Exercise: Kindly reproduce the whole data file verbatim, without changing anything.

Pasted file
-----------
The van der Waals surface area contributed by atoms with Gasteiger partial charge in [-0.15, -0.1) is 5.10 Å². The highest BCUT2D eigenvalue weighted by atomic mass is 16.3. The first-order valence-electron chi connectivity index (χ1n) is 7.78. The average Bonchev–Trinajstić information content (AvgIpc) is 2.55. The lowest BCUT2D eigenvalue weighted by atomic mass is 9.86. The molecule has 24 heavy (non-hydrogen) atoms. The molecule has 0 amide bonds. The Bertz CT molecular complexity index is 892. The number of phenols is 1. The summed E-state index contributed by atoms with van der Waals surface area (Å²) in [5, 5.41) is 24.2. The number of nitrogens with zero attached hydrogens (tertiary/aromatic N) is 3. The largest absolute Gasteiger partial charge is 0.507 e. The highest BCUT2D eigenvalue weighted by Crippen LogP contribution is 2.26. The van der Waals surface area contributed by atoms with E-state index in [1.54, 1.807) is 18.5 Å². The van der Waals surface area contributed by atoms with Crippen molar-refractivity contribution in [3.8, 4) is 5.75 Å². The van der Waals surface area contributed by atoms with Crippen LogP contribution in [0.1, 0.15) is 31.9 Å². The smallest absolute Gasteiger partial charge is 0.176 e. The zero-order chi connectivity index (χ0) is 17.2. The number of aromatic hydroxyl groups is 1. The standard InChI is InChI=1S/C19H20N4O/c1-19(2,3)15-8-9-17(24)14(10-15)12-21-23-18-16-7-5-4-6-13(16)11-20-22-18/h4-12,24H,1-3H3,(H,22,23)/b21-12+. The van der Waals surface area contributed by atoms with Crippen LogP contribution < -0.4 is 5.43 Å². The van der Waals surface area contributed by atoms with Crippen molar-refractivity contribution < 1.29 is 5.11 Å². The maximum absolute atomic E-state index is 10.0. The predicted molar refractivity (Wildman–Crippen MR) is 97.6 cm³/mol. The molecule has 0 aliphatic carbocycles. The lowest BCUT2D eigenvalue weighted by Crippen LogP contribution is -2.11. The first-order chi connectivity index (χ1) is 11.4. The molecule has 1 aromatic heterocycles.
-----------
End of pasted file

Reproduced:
The van der Waals surface area contributed by atoms with Gasteiger partial charge in [-0.15, -0.1) is 5.10 Å². The highest BCUT2D eigenvalue weighted by atomic mass is 16.3. The first-order valence-electron chi connectivity index (χ1n) is 7.78. The average Bonchev–Trinajstić information content (AvgIpc) is 2.55. The lowest BCUT2D eigenvalue weighted by atomic mass is 9.86. The molecule has 24 heavy (non-hydrogen) atoms. The molecule has 0 amide bonds. The Bertz CT molecular complexity index is 892. The number of phenols is 1. The summed E-state index contributed by atoms with van der Waals surface area (Å²) in [5, 5.41) is 24.2. The number of nitrogens with zero attached hydrogens (tertiary/aromatic N) is 3. The largest absolute Gasteiger partial charge is 0.507 e. The highest BCUT2D eigenvalue weighted by Crippen LogP contribution is 2.26. The van der Waals surface area contributed by atoms with E-state index in [1.54, 1.807) is 18.5 Å². The van der Waals surface area contributed by atoms with Crippen molar-refractivity contribution in [3.8, 4) is 5.75 Å². The van der Waals surface area contributed by atoms with Crippen LogP contribution in [0.1, 0.15) is 31.9 Å². The smallest absolute Gasteiger partial charge is 0.176 e. The zero-order chi connectivity index (χ0) is 17.2. The number of aromatic hydroxyl groups is 1. The standard InChI is InChI=1S/C19H20N4O/c1-19(2,3)15-8-9-17(24)14(10-15)12-21-23-18-16-7-5-4-6-13(16)11-20-22-18/h4-12,24H,1-3H3,(H,22,23)/b21-12+. The van der Waals surface area contributed by atoms with Crippen LogP contribution < -0.4 is 5.43 Å². The van der Waals surface area contributed by atoms with Crippen molar-refractivity contribution < 1.29 is 5.11 Å². The maximum absolute atomic E-state index is 10.0. The predicted molar refractivity (Wildman–Crippen MR) is 97.6 cm³/mol. The molecule has 0 aliphatic carbocycles. The lowest BCUT2D eigenvalue weighted by Crippen LogP contribution is -2.11. The first-order chi connectivity index (χ1) is 11.4. The molecule has 1 aromatic heterocycles.